Many of you are going to say, I don’t have the time, or I can’t find a baby sitter. When there is a will there is a way. Having a night out for some great girly time is a stress relief. Joke, have a drink, laugh, share your problems and leave with a boulder lifted from your shoulders. It does not have to be long. Recently, I went to a girls night out. I got there late by an hour and left after an hour. It’s all I had time for, and it was great. I loved every minute of it.

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4. Go On A Date

NO this does not mean you have to sign up on a dating site. It is important to make time for your significant other and yourself as a couple.  When was the last time you went out on a date just the two of you? If babysitting issues are a barrier, the date does not have to be for a long time, even a few hours for a dessert and coffee  or a drink at the local bar can have positive impacts on your relationship.

5. Get A Good Nights Rest

As simple as this sounds, this is a hard one for almost any autism mom. If your child wakes up at night multiple times or wanders at night, light sleeping is a way of life. This is not healthy. Even though Niam sleeps through the night, I still only sleep a few hours a night, a contributing factor is I suffer from insomnia. In reality, my insomnia is attributed to anxiety and worry I experience during the day making it difficult for me to have a long rested sleep. The solution is variable from person to person. For me, I can only get a good nights sleep if I am out of the house and away from everything.  I literally have to forget. For parents whose child continuously wakes up at night, try to have your significant other take the duty for one night a week, or recruit a friend or relative to help out.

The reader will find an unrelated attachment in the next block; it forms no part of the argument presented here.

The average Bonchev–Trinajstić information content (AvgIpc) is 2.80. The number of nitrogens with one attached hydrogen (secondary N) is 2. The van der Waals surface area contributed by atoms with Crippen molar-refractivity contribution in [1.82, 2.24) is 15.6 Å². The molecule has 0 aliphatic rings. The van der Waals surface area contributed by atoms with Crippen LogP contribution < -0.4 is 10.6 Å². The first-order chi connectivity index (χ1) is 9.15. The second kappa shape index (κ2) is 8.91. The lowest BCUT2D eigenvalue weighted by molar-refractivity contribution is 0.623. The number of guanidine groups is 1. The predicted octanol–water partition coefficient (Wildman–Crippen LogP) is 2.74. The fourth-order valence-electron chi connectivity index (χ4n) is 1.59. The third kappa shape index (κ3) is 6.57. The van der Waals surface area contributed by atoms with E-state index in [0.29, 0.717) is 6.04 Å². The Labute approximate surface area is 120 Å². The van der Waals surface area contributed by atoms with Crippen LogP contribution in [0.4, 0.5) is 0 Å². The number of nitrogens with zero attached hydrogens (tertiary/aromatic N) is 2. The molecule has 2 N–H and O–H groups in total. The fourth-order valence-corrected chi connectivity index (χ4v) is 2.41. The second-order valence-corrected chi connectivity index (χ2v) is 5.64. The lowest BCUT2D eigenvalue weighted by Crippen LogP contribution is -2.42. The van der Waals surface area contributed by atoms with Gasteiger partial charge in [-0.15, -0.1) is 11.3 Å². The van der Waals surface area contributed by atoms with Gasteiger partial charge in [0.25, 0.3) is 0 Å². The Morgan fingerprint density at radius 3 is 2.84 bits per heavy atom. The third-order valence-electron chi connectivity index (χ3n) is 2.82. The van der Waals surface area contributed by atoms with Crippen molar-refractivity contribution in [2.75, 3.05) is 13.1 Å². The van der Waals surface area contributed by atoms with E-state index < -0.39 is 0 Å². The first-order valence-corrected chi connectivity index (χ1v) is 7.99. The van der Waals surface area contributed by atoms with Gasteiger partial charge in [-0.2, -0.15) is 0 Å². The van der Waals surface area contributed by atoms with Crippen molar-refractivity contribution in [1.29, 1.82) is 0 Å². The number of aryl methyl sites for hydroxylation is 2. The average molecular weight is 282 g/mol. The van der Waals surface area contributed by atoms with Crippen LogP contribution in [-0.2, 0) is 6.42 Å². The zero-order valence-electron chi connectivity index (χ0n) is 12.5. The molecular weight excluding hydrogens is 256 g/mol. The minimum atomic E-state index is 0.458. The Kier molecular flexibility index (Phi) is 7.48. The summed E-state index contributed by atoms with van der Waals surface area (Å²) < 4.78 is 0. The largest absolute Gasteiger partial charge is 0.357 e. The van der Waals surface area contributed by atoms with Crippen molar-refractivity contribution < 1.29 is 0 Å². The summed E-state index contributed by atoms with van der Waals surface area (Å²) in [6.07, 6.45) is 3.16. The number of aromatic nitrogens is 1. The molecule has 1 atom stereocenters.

6. Do  Physical Exercise

I know its hard to make time for physical exercise.  The Mayo Clinic reports exercise can relieve stress. There are countless studies on exercise and stress. Exercise does not  have to be a trip to the gym to perform a gruelling weight lifting session or hours of cardio. Exercise in any capacity can have positive effects. I sometimes run up and down my stairs for ten minutes. I do lunges when I brush my teeth. I try to get a bit of exercise in whenever I can.


Exercise helps to increase the production of your brain’s feel good neurotransmitters called endorphins. A swim in the pool can help promote meditation. I love swimming and when I am in the pool I forget everything.  I drift into another world while concentrating on my laps and my stroke. I feel great after a workout as it calms me and help improves my overall mood. I am sure this is one of the main reasons my husband is alway pushing me to go swimming. 🙂


It is very liberating to write your feelings down in a journal. Writing this blog made me think of myself, depression and autism mothers includes me, and I realize I have to do more for myself. If you want to publish your feelings,  a story, tips for other mothers, a favourite recipe – even if it is a cooky autism recipe your child loves,  you can submit it to our blog.  I would be happy to publish it.  There is an option of being anonymous.

SEND IT TO US AT  nina.jain@able2learn.com

Hope you liked our article on Depression and Autism Mothers. The article does not replace medical advice. If you are experiencing any symptoms please visit your family doctor or seek professional help.